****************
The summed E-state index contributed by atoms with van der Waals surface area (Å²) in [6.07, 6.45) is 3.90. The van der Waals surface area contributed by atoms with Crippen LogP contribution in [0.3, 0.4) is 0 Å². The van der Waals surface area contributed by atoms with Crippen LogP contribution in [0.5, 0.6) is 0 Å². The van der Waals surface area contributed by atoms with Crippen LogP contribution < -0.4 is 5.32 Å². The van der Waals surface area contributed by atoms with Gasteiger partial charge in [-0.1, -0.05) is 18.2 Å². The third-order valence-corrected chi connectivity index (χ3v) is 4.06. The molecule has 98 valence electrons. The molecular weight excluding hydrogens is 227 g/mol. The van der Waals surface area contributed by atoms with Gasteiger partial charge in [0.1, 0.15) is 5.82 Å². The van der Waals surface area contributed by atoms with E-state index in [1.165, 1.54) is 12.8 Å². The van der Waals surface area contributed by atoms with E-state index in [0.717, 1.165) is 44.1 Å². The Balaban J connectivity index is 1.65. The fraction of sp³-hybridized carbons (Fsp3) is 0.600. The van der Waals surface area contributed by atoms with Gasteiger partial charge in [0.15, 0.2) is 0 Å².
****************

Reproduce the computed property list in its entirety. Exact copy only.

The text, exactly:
The summed E-state index contributed by atoms with van der Waals surface area (Å²) in [6.07, 6.45) is 3.90. The van der Waals surface area contributed by atoms with Crippen LogP contribution in [0.3, 0.4) is 0 Å². The van der Waals surface area contributed by atoms with Crippen LogP contribution in [0.5, 0.6) is 0 Å². The van der Waals surface area contributed by atoms with Crippen LogP contribution < -0.4 is 5.32 Å². The van der Waals surface area contributed by atoms with Gasteiger partial charge in [-0.1, -0.05) is 18.2 Å². The third-order valence-corrected chi connectivity index (χ3v) is 4.06. The molecule has 98 valence electrons. The molecular weight excluding hydrogens is 227 g/mol. The van der Waals surface area contributed by atoms with Gasteiger partial charge in [0.1, 0.15) is 5.82 Å². The van der Waals surface area contributed by atoms with E-state index in [1.165, 1.54) is 12.8 Å². The van der Waals surface area contributed by atoms with E-state index in [0.717, 1.165) is 44.1 Å². The Balaban J connectivity index is 1.65. The fraction of sp³-hybridized carbons (Fsp3) is 0.600. The van der Waals surface area contributed by atoms with Gasteiger partial charge in [0.15, 0.2) is 0 Å².